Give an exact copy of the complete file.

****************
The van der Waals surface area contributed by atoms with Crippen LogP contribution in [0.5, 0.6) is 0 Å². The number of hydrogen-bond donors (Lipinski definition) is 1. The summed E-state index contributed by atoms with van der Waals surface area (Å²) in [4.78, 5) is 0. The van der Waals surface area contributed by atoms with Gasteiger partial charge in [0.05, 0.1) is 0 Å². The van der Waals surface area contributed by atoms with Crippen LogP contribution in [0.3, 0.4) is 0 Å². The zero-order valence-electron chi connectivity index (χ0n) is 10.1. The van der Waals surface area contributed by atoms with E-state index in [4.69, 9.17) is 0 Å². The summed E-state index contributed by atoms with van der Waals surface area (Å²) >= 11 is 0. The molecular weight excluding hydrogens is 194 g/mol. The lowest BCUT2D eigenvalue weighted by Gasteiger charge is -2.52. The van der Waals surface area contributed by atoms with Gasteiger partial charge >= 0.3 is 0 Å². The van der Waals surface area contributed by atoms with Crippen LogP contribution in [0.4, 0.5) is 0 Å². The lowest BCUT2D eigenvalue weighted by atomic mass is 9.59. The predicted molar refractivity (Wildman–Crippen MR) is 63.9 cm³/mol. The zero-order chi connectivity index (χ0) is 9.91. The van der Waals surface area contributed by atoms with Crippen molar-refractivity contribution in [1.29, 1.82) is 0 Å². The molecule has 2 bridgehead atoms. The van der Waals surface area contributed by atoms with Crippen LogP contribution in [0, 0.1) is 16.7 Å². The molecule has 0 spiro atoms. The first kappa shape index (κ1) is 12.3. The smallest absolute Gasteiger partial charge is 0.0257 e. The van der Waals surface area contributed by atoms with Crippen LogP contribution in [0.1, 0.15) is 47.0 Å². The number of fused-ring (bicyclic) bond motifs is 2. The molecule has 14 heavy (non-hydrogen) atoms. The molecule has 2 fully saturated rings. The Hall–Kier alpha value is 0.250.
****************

The van der Waals surface area contributed by atoms with Crippen LogP contribution in [0.5, 0.6) is 0 Å². The number of hydrogen-bond donors (Lipinski definition) is 1. The summed E-state index contributed by atoms with van der Waals surface area (Å²) in [4.78, 5) is 0. The van der Waals surface area contributed by atoms with Gasteiger partial charge in [0.05, 0.1) is 0 Å². The van der Waals surface area contributed by atoms with Crippen LogP contribution in [0.3, 0.4) is 0 Å². The zero-order valence-electron chi connectivity index (χ0n) is 10.1. The van der Waals surface area contributed by atoms with E-state index in [4.69, 9.17) is 0 Å². The summed E-state index contributed by atoms with van der Waals surface area (Å²) >= 11 is 0. The molecular weight excluding hydrogens is 194 g/mol. The lowest BCUT2D eigenvalue weighted by Gasteiger charge is -2.52. The van der Waals surface area contributed by atoms with Gasteiger partial charge >= 0.3 is 0 Å². The van der Waals surface area contributed by atoms with Crippen LogP contribution in [0.4, 0.5) is 0 Å². The lowest BCUT2D eigenvalue weighted by atomic mass is 9.59. The predicted molar refractivity (Wildman–Crippen MR) is 63.9 cm³/mol. The zero-order chi connectivity index (χ0) is 9.91. The van der Waals surface area contributed by atoms with Crippen molar-refractivity contribution in [1.29, 1.82) is 0 Å². The molecule has 2 bridgehead atoms. The van der Waals surface area contributed by atoms with Crippen LogP contribution in [0, 0.1) is 16.7 Å². The molecule has 0 spiro atoms. The first kappa shape index (κ1) is 12.3. The smallest absolute Gasteiger partial charge is 0.0257 e. The van der Waals surface area contributed by atoms with Crippen LogP contribution in [0.1, 0.15) is 47.0 Å². The number of fused-ring (bicyclic) bond motifs is 2. The molecule has 14 heavy (non-hydrogen) atoms. The molecule has 2 fully saturated rings. The Hall–Kier alpha value is 0.250.